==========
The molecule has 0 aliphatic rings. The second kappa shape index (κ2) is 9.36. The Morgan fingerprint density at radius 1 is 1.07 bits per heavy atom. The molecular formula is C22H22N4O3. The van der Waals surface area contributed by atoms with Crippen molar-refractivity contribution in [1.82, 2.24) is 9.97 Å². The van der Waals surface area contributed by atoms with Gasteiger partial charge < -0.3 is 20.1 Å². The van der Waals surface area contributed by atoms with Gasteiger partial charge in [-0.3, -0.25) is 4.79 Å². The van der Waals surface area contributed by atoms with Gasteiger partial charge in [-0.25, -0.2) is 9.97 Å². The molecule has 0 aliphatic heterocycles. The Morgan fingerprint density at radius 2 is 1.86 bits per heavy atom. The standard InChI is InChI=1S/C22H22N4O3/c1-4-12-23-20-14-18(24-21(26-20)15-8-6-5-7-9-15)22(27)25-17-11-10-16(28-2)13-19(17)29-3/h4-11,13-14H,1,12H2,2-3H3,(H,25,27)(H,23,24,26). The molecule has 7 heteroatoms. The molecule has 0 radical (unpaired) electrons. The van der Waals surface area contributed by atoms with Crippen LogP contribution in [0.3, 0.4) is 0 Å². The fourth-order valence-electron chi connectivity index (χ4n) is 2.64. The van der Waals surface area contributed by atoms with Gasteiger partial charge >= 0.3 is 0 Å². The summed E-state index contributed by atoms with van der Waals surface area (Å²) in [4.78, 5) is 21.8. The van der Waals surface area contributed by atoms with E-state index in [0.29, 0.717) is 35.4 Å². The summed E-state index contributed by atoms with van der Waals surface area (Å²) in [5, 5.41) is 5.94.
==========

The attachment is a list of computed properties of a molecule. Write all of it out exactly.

The molecule has 0 aliphatic rings. The second kappa shape index (κ2) is 9.36. The Morgan fingerprint density at radius 1 is 1.07 bits per heavy atom. The molecular formula is C22H22N4O3. The van der Waals surface area contributed by atoms with Crippen molar-refractivity contribution in [1.82, 2.24) is 9.97 Å². The van der Waals surface area contributed by atoms with Gasteiger partial charge < -0.3 is 20.1 Å². The van der Waals surface area contributed by atoms with Gasteiger partial charge in [-0.3, -0.25) is 4.79 Å². The van der Waals surface area contributed by atoms with Gasteiger partial charge in [-0.25, -0.2) is 9.97 Å². The molecule has 0 aliphatic heterocycles. The Morgan fingerprint density at radius 2 is 1.86 bits per heavy atom. The standard InChI is InChI=1S/C22H22N4O3/c1-4-12-23-20-14-18(24-21(26-20)15-8-6-5-7-9-15)22(27)25-17-11-10-16(28-2)13-19(17)29-3/h4-11,13-14H,1,12H2,2-3H3,(H,25,27)(H,23,24,26). The molecule has 7 heteroatoms. The molecule has 0 radical (unpaired) electrons. The van der Waals surface area contributed by atoms with Crippen LogP contribution in [0.3, 0.4) is 0 Å². The fourth-order valence-electron chi connectivity index (χ4n) is 2.64. The van der Waals surface area contributed by atoms with Gasteiger partial charge >= 0.3 is 0 Å². The summed E-state index contributed by atoms with van der Waals surface area (Å²) in [4.78, 5) is 21.8. The van der Waals surface area contributed by atoms with E-state index in [0.29, 0.717) is 35.4 Å². The summed E-state index contributed by atoms with van der Waals surface area (Å²) in [5, 5.41) is 5.94.